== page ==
If you're familiar with All About Jazz, you know that we've dedicated over two decades to supporting jazz as an art form, and more importantly, the creative musicians who make it. Our enduring commitment has made All About Jazz one of the most culturally important websites of its kind in the world reaching hundreds of thousands of readers every month. However, to expand our offerings and develop new means to foster jazz discovery we need your help.
You can become a sustaining member for a modest $20 and in return, we'll immediately hide those pesky Google ads PLUS deliver exclusive content and provide access to future articles for a full year! This combination will not only improve your AAJ experience, it will allow us to continue to rigorously build on the great work we first started in 1995. Read on to view our project ideas...
Although Jerry Lee Lewis devoured boogie woogie at the age of ten, he soon incorporated it with gospel and country to develop his own style of rockabilly. But he always admired the giants of boogie woogie, particularly Meade Lux Lewis (who died in a 1964 car crash).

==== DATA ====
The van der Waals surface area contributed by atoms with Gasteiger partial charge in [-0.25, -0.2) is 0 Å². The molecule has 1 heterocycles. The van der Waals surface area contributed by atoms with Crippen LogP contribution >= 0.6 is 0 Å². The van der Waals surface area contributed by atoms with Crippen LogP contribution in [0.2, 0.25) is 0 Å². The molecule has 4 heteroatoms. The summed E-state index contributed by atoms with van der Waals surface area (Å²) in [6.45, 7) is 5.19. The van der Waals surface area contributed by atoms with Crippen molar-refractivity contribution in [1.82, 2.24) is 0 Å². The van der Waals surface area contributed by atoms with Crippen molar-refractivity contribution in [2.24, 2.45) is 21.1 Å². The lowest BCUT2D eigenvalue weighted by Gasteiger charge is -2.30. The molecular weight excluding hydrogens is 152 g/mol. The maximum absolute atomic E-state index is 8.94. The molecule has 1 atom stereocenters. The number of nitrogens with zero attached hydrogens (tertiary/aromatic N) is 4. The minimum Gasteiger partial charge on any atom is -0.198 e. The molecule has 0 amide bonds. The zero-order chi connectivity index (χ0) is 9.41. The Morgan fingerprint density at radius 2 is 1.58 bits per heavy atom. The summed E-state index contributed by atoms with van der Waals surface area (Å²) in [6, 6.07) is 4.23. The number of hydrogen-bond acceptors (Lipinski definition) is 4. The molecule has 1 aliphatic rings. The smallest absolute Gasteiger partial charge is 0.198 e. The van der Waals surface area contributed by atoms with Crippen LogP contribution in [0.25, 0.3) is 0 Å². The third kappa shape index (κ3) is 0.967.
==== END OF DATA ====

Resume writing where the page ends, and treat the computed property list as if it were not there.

Shortly after this tragedy, Jerry Lee Lewis went into the studio to record a tribute to the fallen giant but omitted a rhythm section entirely, sticking strictly to solo piano. Given the difficulties that Meade Lux Lewis had getting opportunities to record boogie woogie during the last few years of his life, it should come as no surprise that Jerry Lee Lewis was unable to find a label to issue it at the time. This long forgotten session remained in the can until it was finally issued in 2007 by the fledgling Checkmate label.
It will shock listeners, who think of the Killer strictly as the hit maker who recorded "Great Balls of Fire" and "Whole Lotta Shakin' Goin' On," as he demonstrates tremendous chops playing the late pianist's compositions, including powerful romps through up-tempo interpretations of "Randini's Boogie," "Bear Trap Stomp and even the intricate "Hammer Chatter." But Lewis also shows a subtle side interpreting the likes of "Yancey Special" and "Boogie Tidal." He even gamely attempts "Blues Whistle," though he obviously isn't as accomplished a whistler as Meade Lux.
Jerry Lee Lewis definitely shares one common tendency with Meade Lux Lewis: like the composer in later years, his rendition of the hit "Honky Tonk Train Blues" is played too fast, blurring the details of this timeless piece, though it does make for a show-stopping finish.
I was first exposed to jazz while learning to play chess with my uncles. They would play smooth jazz, and then switch up to more standard types of jazz. But, when they played Kind of Blue by Miles Davis, I was
hooked and I haven't looked back.